Potassium-sparing diuretics, which block the epithelial sodium channel (also called ENaC blockers), are a class of drugs commonly prescribed to prevent loss of potassium but also might help to lower elevated blood pressure. This class includes drugs such as amiloride (Midamor, Amilzide) and triamterene (Dyrenium, Dyazide). We asked how much this class of drugs lowers blood pressure, when used alone or when used as the second drug to treat hypertension. The available scientific literature was searched to find all the trials that had assessed this question. No trials were found studying the blood pressure lowering ability of ENaC blockers when used alone. We found 6 trials studying the blood pressure lowering ability of amiloride and triamterene, when added as a second drug, in 496 participants. All 6 trials studied the ENaC blockers at low doses and there was no blood pressure lowering effect. Trials studying these drugs at higher doses are needed in order to determine if they lower blood pressure. The harms associated with ENaC blockers could not be estimated in this review because of the low doses studied and the short duration of the trials.
ENaC blockers do not have a statistically or clinically significant BP lowering effect at low doses but trials at higher doses are not available. The review did not provide a good estimate of the incidence of harms associated with ENaC blockers.
Potassium-sparing diuretics, which block the epithelial sodium channel (ENaC), are widely prescribed for hypertension as a second-line drug in patients taking other diuretics (e.g. thiazide diuretics) and much less commonly prescribed as monotherapy. Therefore, it is essential to determine the effects of ENaC blockers on blood pressure (BP), heart rate and withdrawals due to adverse effects (WDAEs) when given as a first-line or second-line therapy.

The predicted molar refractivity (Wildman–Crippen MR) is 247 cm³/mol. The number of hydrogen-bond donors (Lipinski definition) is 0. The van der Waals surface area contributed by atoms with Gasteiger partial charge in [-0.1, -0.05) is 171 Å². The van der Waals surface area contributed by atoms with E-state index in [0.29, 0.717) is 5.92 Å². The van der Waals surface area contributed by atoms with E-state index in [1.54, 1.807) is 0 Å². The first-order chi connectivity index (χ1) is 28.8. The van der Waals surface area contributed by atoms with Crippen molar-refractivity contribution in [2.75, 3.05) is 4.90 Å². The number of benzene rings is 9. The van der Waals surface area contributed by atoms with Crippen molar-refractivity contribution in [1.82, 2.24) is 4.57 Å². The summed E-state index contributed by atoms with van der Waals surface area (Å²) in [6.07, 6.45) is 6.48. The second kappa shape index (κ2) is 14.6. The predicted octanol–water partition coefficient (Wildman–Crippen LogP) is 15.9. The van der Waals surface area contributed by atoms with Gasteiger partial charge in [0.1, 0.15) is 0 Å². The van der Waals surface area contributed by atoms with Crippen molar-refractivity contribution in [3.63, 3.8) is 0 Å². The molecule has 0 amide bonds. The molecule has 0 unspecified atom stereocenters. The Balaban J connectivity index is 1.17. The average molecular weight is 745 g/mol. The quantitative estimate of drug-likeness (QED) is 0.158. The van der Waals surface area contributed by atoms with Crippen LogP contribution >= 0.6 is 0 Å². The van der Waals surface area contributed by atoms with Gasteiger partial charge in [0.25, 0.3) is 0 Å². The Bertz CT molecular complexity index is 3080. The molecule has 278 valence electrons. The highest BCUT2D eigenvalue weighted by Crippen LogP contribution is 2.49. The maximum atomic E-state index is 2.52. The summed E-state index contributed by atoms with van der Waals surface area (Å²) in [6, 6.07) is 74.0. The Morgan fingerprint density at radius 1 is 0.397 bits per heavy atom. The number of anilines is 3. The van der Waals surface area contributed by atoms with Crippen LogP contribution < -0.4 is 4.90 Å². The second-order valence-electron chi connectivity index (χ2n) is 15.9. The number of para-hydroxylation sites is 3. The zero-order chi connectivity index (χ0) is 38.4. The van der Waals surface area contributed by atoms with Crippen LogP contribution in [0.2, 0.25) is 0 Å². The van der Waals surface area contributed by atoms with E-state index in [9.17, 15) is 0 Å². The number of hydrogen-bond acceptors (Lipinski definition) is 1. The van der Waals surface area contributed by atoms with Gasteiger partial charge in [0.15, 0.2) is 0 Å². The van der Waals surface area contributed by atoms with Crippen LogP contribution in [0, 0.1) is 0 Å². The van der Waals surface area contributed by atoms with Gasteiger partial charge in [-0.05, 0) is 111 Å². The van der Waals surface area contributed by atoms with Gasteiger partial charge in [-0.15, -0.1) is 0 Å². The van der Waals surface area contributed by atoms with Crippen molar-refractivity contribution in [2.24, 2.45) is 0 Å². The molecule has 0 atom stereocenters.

To quantify the dose-related reduction in systolic blood pressure (SBP) and diastolic blood pressure (DBP) of ENaC blocker therapy as a first-line or second-line drug in patients with primary hypertension.
We searched CENTRAL (The Cochrane Library 2012), MEDLINE (1950 to August 2012), EMBASE (1980 to August 2012) and reference lists of articles.
Double-blind, randomized, controlled trials in patients with primary hypertension that evaluate, for a duration of 3 to 12 weeks, the BP lowering efficacy of: 1) fixed-dose monotherapy with an ENaC blocker compared with placebo; or 2) an ENaC blocker in combination with another class of anti-hypertensive drugs compared with the respective monotherapy (without an ENaC blocker).
Two authors independently assessed the risk of bias and extracted data. Study authors were contacted for additional information. WDAE information was also collected from the trials.
No trials evaluating the BP lowering efficacy of ENaC blockers as monotherapy in patients with primary hypertension were identified. Only 6 trials evaluated the BP lowering efficacy of low doses of amiloride and triamterene as a second drug in 496 participants with a baseline BP of 151/102 mm Hg. The additional BP reduction caused by the ENaC blocker as a second drug was estimated by comparing the difference in BP reduction between the combination and monotherapy groups. The addition of low doses of amiloride and triamterene in these trials did not reduce BP. An estimate of the dose-related BP lowering efficacy for ENaC blockers was not possible because of a lack of trial data at higher doses.